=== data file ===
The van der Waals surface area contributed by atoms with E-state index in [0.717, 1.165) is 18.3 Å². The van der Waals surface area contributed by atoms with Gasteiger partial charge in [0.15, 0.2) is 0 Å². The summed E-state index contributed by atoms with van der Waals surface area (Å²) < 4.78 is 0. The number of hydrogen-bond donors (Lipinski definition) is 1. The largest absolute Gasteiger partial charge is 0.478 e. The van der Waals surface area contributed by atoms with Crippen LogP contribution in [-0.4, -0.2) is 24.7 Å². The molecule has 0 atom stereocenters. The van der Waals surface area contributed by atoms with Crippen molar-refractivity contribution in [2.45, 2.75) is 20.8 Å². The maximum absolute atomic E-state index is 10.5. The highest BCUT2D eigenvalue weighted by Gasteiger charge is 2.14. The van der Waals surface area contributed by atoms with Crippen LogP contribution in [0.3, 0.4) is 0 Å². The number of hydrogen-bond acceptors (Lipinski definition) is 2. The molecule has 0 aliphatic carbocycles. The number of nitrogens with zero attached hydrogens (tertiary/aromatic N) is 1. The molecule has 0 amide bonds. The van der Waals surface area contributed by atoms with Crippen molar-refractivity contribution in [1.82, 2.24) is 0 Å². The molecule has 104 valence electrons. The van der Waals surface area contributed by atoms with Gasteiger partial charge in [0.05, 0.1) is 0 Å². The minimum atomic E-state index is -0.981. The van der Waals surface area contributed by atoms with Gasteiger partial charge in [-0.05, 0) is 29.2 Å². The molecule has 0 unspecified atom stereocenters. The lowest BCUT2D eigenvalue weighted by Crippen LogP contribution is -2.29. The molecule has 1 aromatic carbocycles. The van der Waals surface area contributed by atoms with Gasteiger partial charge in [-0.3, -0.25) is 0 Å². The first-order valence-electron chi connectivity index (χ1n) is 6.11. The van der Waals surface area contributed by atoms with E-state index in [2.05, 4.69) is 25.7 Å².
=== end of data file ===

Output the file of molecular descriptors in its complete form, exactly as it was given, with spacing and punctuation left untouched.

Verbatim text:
The van der Waals surface area contributed by atoms with E-state index in [0.717, 1.165) is 18.3 Å². The van der Waals surface area contributed by atoms with Gasteiger partial charge in [0.15, 0.2) is 0 Å². The summed E-state index contributed by atoms with van der Waals surface area (Å²) < 4.78 is 0. The number of hydrogen-bond donors (Lipinski definition) is 1. The largest absolute Gasteiger partial charge is 0.478 e. The van der Waals surface area contributed by atoms with Crippen LogP contribution in [-0.4, -0.2) is 24.7 Å². The molecule has 0 atom stereocenters. The van der Waals surface area contributed by atoms with Crippen molar-refractivity contribution in [2.45, 2.75) is 20.8 Å². The maximum absolute atomic E-state index is 10.5. The highest BCUT2D eigenvalue weighted by Gasteiger charge is 2.14. The van der Waals surface area contributed by atoms with Crippen LogP contribution in [0.3, 0.4) is 0 Å². The number of hydrogen-bond acceptors (Lipinski definition) is 2. The molecule has 0 aliphatic carbocycles. The number of nitrogens with zero attached hydrogens (tertiary/aromatic N) is 1. The molecule has 0 amide bonds. The van der Waals surface area contributed by atoms with Crippen molar-refractivity contribution in [1.82, 2.24) is 0 Å². The molecule has 104 valence electrons. The van der Waals surface area contributed by atoms with Gasteiger partial charge in [0.05, 0.1) is 0 Å². The minimum atomic E-state index is -0.981. The van der Waals surface area contributed by atoms with Gasteiger partial charge in [-0.05, 0) is 29.2 Å². The molecule has 0 unspecified atom stereocenters. The lowest BCUT2D eigenvalue weighted by Crippen LogP contribution is -2.29. The molecule has 1 aromatic carbocycles. The van der Waals surface area contributed by atoms with Gasteiger partial charge in [-0.3, -0.25) is 0 Å². The first-order valence-electron chi connectivity index (χ1n) is 6.11. The van der Waals surface area contributed by atoms with E-state index in [2.05, 4.69) is 25.7 Å².